Effective population sizes of eastern oyster Crassostrea virginica (Gmelin) populations in Delaware Bay, USA

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Abstract:

Effective population size (Ne ) is an important concept in population genetics as it dictates the rate of genetic change caused by drift. Ne estimates for many marine populations are small relative to the census population size. Small Ne in a large population may indicate high reproductive variance or sweepstakes reproductive success (SRS). The eastern oyster (Crassostrea virginica) may be prone to SRS due to its high fecundity and high larval mortality. To examine if SRS occurs in the eastern oyster, we studied Ne and genetic variation of oyster populations in Delaware Bay. Adult and spat oysters were collected from five locations in different years and genotyped with seven microsatellite markers. Slight genetic differences were revealed by Fst statistics between the adult populations and spat recruits, while the adult populations are spatially homogeneous and temporally stable. Comparisons of genetic diversity and relatedness among adult and spat samples failed to provide convincing evidence for strong SRS. Ne estimates obtained with five different methods were variable, small and often without upper confidence limits. For single sample collections, Ne estimates for spat (140–440) were consistently smaller than that for adults (589–2,779). Analysis of pooled adult samples across all sites suggests that Ne for the whole bay may be very large, as indicated by the large point estimates and the lack of upper confidence limits. These results suggest that Ne may be small for a given spat fall, but the entire adult population may have large Ne and is temporally stable as it is the accumulation of many spat falls per year over many years.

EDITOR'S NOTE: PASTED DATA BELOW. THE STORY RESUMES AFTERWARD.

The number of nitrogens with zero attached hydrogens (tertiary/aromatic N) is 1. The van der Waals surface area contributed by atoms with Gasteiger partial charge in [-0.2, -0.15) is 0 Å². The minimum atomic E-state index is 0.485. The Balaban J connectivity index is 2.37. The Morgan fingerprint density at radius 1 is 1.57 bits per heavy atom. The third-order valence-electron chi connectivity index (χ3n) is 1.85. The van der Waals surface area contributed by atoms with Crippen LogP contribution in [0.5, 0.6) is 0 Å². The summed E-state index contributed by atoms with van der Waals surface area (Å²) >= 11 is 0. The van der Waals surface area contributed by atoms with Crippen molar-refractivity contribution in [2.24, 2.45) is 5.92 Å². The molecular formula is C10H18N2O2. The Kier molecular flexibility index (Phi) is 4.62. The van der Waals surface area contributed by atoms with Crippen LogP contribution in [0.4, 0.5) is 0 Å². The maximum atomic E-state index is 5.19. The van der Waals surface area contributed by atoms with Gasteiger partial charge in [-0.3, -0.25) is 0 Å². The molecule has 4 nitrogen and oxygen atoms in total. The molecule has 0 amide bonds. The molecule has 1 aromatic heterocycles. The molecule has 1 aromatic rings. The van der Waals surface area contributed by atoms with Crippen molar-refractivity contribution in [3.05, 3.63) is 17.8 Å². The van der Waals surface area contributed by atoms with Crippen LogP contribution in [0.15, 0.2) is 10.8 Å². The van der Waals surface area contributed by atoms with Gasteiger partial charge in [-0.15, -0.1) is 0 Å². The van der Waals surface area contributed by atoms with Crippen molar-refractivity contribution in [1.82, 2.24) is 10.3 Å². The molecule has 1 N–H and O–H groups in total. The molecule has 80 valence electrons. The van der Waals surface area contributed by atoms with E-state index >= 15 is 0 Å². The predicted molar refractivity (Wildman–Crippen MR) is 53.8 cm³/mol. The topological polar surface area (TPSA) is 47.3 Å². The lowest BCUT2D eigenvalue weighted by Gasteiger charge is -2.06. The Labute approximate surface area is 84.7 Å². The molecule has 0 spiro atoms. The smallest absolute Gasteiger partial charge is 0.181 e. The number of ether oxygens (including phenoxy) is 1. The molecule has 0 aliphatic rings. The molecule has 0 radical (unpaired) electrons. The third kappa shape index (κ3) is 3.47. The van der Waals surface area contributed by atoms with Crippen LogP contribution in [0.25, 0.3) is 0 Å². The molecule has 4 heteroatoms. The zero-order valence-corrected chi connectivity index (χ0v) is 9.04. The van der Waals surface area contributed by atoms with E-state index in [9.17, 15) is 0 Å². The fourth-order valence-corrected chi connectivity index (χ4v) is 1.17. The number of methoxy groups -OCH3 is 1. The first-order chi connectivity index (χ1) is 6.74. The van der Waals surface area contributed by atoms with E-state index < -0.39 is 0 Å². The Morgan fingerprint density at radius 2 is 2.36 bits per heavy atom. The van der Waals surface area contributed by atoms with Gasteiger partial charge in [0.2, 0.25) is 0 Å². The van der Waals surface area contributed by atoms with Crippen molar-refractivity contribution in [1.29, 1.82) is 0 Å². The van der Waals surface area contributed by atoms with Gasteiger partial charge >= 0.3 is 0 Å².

Document Type: Research Article

DOI: http://dx.doi.org/10.1357/002224012802851977

Publication date: March 1, 2012

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  • The Journal of Marine Research publishes peer-reviewed research articles covering a broad array of topics in physical, biological and chemical oceanography. Articles that deal with processes, as well as those that report significant observations, are welcome. In the area of biology, studies involving coupling between ecological and physical processes are preferred over those that report systematics. Authors benefit from thorough reviews of their manuscripts, where an attempt is made to maximize clarity. The time between submission and publication is kept to a minimum; there is no page charge.
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